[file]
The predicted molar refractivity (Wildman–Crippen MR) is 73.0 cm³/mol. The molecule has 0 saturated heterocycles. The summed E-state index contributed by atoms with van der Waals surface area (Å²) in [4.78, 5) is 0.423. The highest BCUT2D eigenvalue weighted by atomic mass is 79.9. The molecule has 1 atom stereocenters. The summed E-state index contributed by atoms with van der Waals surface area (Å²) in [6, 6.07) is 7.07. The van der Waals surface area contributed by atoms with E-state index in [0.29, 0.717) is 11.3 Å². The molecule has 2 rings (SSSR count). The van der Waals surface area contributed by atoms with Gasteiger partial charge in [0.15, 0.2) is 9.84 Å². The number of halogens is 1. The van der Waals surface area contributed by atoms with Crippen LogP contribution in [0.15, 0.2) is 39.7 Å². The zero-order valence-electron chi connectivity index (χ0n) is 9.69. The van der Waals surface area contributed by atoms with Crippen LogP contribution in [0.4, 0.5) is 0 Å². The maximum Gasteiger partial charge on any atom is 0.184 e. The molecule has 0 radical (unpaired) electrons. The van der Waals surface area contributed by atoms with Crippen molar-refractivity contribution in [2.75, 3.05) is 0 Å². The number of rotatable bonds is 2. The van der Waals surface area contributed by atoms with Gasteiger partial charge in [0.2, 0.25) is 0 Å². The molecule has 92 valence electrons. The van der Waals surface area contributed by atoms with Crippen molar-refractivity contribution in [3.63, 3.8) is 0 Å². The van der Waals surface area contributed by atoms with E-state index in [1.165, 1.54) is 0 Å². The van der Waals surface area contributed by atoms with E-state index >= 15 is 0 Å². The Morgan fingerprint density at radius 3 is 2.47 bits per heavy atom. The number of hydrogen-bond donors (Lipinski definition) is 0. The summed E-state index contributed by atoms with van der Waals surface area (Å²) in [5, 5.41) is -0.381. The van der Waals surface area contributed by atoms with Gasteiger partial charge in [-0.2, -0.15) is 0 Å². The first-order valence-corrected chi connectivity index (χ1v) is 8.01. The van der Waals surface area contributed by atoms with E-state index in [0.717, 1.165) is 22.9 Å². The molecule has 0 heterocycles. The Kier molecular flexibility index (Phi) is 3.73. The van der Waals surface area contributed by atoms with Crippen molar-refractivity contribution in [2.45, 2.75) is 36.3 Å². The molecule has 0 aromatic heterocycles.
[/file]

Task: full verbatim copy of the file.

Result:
The predicted molar refractivity (Wildman–Crippen MR) is 73.0 cm³/mol. The molecule has 0 saturated heterocycles. The summed E-state index contributed by atoms with van der Waals surface area (Å²) in [4.78, 5) is 0.423. The highest BCUT2D eigenvalue weighted by atomic mass is 79.9. The molecule has 1 atom stereocenters. The summed E-state index contributed by atoms with van der Waals surface area (Å²) in [6, 6.07) is 7.07. The van der Waals surface area contributed by atoms with E-state index in [0.29, 0.717) is 11.3 Å². The molecule has 2 rings (SSSR count). The van der Waals surface area contributed by atoms with Gasteiger partial charge in [0.15, 0.2) is 9.84 Å². The number of halogens is 1. The van der Waals surface area contributed by atoms with Crippen LogP contribution in [0.15, 0.2) is 39.7 Å². The zero-order valence-electron chi connectivity index (χ0n) is 9.69. The van der Waals surface area contributed by atoms with Crippen LogP contribution in [0.4, 0.5) is 0 Å². The maximum Gasteiger partial charge on any atom is 0.184 e. The molecule has 0 radical (unpaired) electrons. The van der Waals surface area contributed by atoms with Crippen molar-refractivity contribution in [2.75, 3.05) is 0 Å². The number of rotatable bonds is 2. The van der Waals surface area contributed by atoms with Gasteiger partial charge in [0.2, 0.25) is 0 Å². The molecule has 92 valence electrons. The van der Waals surface area contributed by atoms with Crippen molar-refractivity contribution in [3.63, 3.8) is 0 Å². The van der Waals surface area contributed by atoms with E-state index in [1.165, 1.54) is 0 Å². The van der Waals surface area contributed by atoms with E-state index >= 15 is 0 Å². The Morgan fingerprint density at radius 3 is 2.47 bits per heavy atom. The number of hydrogen-bond donors (Lipinski definition) is 0. The summed E-state index contributed by atoms with van der Waals surface area (Å²) in [5, 5.41) is -0.381. The van der Waals surface area contributed by atoms with Gasteiger partial charge in [-0.2, -0.15) is 0 Å². The first-order valence-corrected chi connectivity index (χ1v) is 8.01. The van der Waals surface area contributed by atoms with E-state index in [0.717, 1.165) is 22.9 Å². The molecule has 0 heterocycles. The Kier molecular flexibility index (Phi) is 3.73. The van der Waals surface area contributed by atoms with Crippen molar-refractivity contribution in [2.45, 2.75) is 36.3 Å². The molecule has 0 aromatic heterocycles.